FIG. 2.
EMSA analysis of gonococcal Fur binding. (A) fbpA operator. Lanes 1 through 4 contained the 160-bp fbpA operator. Lanes: 1, free DNA; 2 through 4, 250 nM gonococcal Fur protein without preincubation (lane 2) or preincubated with 1 mM EDTA (lane 3) or ...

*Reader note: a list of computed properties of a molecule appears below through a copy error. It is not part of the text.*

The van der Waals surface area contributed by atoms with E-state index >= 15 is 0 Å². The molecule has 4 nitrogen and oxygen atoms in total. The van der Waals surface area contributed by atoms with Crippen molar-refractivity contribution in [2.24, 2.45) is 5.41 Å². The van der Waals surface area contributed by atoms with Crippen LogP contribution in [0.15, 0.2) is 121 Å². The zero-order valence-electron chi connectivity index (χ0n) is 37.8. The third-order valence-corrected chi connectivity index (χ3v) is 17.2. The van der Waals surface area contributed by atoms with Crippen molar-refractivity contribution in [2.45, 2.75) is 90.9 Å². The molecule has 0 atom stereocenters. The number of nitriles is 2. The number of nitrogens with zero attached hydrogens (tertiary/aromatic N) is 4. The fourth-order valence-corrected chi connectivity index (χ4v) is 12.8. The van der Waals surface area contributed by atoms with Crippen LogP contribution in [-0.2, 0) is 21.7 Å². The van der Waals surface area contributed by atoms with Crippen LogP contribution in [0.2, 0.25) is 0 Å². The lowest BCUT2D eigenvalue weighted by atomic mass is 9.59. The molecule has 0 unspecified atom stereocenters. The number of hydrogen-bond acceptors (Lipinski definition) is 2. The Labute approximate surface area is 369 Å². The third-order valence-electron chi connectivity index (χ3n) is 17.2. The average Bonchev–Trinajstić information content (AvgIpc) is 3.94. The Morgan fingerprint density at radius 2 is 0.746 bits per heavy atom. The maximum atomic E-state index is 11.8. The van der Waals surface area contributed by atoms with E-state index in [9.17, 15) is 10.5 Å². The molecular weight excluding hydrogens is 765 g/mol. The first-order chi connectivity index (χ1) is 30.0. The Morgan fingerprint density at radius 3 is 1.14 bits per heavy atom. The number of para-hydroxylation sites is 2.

Identification of gonococcal contigs containing putative Fur boxes in their promoters.